The difficulty of the demand for justice is that it leads scholars to try to square deviant cases with the sociologically incoherent Convention, often through tortuous legal (or legalistic) argument. Thus Daniel Feierstein takes up Spanish judge Baltazar Garzón’s argument (in a 1999 indictment of Argentine officers) that the term ‘national group’ (one of the Convention’s categories of protected group) is appropriate in the Argentine case, because (as Feierstein puts it) ‘[t]he Argentine national group had been annihilated “in part”, substantially altering the social fabric of the country’ (p.52). Yet however laudible the aim of bringing the officers to account, this seems a misinterpretation of the Convention and of the general idea of anti-group violence, since while the Argentine military certainly wished to alter the national society, they did this by targeting particular sections of the population. As Feierstein himself later puts it, ‘eradicating certain political, social and cultural groups was intended to subjugate society as a whole.’ (p.60)

Quite how to define the targeting of Cold War genocide in Latin America is addressed in several places in this book. In the Introduction, Marcia Esparza argues that ‘extreme class, race and ethnic polarization in the region has led to the construction of el pueblo as an entity that can be considered as the “hostage group”.’ (p.13) Esparza’s analytically interesting implication is that, rather than there having been a single type of polarization, common but complex and overlapping cleavages characterize Latin American genocide. These cleavages are deeply rooted, she suggests, in colonial as well as post-colonial history, and have produced in the ruling classes a ‘neocolonial mentality … transmitted from generation to generation’, which informs the specific violence of the Cold War period that has been conditioned by ‘US-led geopolitical projects’. (p.13)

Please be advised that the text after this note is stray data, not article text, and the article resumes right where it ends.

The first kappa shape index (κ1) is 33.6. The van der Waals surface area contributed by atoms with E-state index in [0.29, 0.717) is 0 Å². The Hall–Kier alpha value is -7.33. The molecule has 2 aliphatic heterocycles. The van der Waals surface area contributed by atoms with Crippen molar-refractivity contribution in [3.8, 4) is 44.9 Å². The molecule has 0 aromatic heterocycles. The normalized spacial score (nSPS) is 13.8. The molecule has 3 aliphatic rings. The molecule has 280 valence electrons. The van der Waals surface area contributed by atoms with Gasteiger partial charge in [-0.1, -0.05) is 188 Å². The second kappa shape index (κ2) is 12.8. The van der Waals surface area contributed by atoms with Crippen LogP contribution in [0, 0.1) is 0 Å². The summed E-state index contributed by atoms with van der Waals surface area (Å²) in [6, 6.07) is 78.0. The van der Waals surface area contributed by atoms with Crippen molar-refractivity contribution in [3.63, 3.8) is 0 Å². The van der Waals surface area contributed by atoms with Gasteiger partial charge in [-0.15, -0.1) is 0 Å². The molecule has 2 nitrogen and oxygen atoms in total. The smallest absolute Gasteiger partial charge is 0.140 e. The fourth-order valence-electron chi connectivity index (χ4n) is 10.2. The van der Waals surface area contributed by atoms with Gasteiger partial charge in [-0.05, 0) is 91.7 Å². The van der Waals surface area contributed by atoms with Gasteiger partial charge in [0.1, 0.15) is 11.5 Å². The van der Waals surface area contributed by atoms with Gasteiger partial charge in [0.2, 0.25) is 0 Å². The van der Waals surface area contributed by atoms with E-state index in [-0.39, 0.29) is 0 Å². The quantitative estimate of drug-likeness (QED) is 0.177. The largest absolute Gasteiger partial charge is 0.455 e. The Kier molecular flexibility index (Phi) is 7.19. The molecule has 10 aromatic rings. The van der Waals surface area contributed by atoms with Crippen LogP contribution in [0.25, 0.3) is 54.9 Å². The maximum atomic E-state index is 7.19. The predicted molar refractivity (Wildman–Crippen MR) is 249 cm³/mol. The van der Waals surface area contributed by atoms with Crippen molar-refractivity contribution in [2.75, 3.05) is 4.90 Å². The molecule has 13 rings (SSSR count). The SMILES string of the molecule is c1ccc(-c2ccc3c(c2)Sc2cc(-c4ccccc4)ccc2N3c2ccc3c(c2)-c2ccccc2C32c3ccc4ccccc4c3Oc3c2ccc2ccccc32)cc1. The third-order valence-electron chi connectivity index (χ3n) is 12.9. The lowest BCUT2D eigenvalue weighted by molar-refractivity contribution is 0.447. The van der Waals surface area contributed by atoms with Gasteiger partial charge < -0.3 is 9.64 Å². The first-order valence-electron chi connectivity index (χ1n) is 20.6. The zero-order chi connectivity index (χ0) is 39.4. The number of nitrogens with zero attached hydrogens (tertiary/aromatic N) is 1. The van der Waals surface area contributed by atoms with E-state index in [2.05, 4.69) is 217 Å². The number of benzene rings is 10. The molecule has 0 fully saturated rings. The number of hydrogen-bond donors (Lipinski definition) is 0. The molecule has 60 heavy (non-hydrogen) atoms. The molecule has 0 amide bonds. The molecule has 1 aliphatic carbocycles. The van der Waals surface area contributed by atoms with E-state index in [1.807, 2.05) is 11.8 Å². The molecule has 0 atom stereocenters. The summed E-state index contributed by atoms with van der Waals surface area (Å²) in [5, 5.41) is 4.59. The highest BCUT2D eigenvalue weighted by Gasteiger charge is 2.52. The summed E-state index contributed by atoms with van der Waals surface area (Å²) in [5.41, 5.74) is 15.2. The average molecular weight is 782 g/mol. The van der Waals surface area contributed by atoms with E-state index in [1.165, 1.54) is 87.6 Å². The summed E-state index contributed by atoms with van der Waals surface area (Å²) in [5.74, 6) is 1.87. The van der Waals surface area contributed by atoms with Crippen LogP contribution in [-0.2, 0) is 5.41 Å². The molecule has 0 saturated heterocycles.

Powerful as this idea of el pueblo is, a problem of any such general analysis seems to be the variety of Latin American national experiences. The over 200,000 deaths in Guatemala (discussed in a thorough chapter by Marc Drouin) dwarf the 30,000 killed and ‘disappeared’ in Argentina, while the latter far exceed the 3,000 murdered by the Pinochet regime in Chile and the 3-5,000 supporters of the Unión Patriótica (UP) assassinated in Colombia. These quantitative differences seem to reflect qualitative differences in targeting: in Guatemala extensive violence was deployed against the (mainly) rural masses, while elsewhere violence was focused more narrowly on the (mostly) urban opposition. Of course, even this ‘narrow’ focus was broad in the sense of catching a wide range of people ‘guilty’ only of presumed family or friendship connections with activists, as well as in the sense of being designed to intimidate larger social constituencies and movements.